| Share
 

Volga

Introduction

Volga (vŏlˈgə, Rus. vôlˈgə) [key], river, c.2,300 mi (3,700 km) long, central and E European Russia. It is the longest river of Europe and the principal waterway of Russia, being navigable (with locks bypassing the dams) almost throughout its course. Its basin forms about one third of European Russia. The Volga has played an important part in the life of the Russian people, and it is characteristically named in Russian folklore "Mother Volga." For centuries it has served as the chief thoroughfare of Russia and as the lifeline of Russian colonization to the east. It carries one half of the total river freight of Russia and irrigates the vast steppes of the lower Volga region. Grain, building materials, salt, fish, and caviar (from the Volga delta and the Caspian Sea) are shipped upstream; lumber is the main commodity shipped downstream.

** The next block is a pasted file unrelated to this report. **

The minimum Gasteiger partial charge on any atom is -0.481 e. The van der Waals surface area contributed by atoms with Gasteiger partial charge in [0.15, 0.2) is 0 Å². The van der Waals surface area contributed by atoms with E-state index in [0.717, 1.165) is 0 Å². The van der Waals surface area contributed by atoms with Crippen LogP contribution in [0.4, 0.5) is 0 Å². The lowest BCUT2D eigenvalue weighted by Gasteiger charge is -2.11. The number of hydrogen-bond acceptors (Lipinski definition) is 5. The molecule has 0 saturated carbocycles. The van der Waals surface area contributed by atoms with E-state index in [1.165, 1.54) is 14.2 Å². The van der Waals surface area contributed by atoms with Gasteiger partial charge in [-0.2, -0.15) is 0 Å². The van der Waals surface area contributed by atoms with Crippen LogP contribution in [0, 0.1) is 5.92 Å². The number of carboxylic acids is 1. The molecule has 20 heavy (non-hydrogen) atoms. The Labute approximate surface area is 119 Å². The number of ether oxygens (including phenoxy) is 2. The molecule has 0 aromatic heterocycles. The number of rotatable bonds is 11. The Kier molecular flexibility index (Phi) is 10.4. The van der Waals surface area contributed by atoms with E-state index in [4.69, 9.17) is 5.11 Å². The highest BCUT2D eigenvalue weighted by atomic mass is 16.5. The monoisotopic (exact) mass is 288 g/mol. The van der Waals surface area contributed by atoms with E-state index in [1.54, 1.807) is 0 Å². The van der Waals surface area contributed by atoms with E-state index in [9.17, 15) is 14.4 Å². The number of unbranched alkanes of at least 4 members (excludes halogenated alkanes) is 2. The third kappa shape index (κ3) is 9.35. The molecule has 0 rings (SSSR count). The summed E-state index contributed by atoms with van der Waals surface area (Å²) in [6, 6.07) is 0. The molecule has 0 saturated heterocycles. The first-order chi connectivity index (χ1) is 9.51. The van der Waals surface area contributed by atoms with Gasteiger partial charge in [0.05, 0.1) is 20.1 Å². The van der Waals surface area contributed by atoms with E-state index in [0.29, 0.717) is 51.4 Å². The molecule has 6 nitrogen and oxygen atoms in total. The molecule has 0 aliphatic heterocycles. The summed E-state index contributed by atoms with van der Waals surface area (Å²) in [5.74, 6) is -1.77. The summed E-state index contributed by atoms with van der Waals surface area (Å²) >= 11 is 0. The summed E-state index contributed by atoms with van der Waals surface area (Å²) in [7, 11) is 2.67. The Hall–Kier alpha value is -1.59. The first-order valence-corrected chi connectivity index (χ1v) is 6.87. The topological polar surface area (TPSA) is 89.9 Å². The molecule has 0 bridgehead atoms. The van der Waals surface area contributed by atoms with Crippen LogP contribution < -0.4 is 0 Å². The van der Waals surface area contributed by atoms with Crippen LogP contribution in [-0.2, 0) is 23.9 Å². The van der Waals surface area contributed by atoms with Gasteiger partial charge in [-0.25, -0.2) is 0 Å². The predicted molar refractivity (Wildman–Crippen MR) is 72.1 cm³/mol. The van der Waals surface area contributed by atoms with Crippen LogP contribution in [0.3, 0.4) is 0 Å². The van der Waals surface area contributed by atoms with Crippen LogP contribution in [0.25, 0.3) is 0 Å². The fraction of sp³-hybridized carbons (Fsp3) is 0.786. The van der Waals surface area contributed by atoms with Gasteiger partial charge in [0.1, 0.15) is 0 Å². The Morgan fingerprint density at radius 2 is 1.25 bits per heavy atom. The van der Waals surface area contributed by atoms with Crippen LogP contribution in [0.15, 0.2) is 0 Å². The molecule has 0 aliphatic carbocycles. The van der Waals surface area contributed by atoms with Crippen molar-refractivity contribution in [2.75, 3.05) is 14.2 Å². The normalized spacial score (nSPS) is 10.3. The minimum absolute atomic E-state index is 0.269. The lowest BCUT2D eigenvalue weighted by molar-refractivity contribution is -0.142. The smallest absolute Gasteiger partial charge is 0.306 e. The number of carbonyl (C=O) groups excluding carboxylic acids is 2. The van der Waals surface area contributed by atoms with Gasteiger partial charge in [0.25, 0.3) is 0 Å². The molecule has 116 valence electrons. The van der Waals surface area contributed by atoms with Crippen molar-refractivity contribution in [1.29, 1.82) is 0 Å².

The Columbia Electronic Encyclopedia, 6th ed. Copyright © 2012, Columbia University Press. All rights reserved.

See more Encyclopedia articles on: CIS and Baltic Physical Geography


Premium Partner Content
HighBeam Research
Documents Images and Maps Reference
(from Newspapers, Magazines, Journals, Newswires, Transcripts and Books)

Research our extensive archive of more than 80 million articles from 6,500 publications.

Additional search results provided by HighBeam Research, LLC. © Copyright 2005. All rights reserved.

24 X 7

Private Tutor

Click Here for Details
24 x 7 Tutor Availability
Unlimited Online Tutoring
1-on-1 Tutoring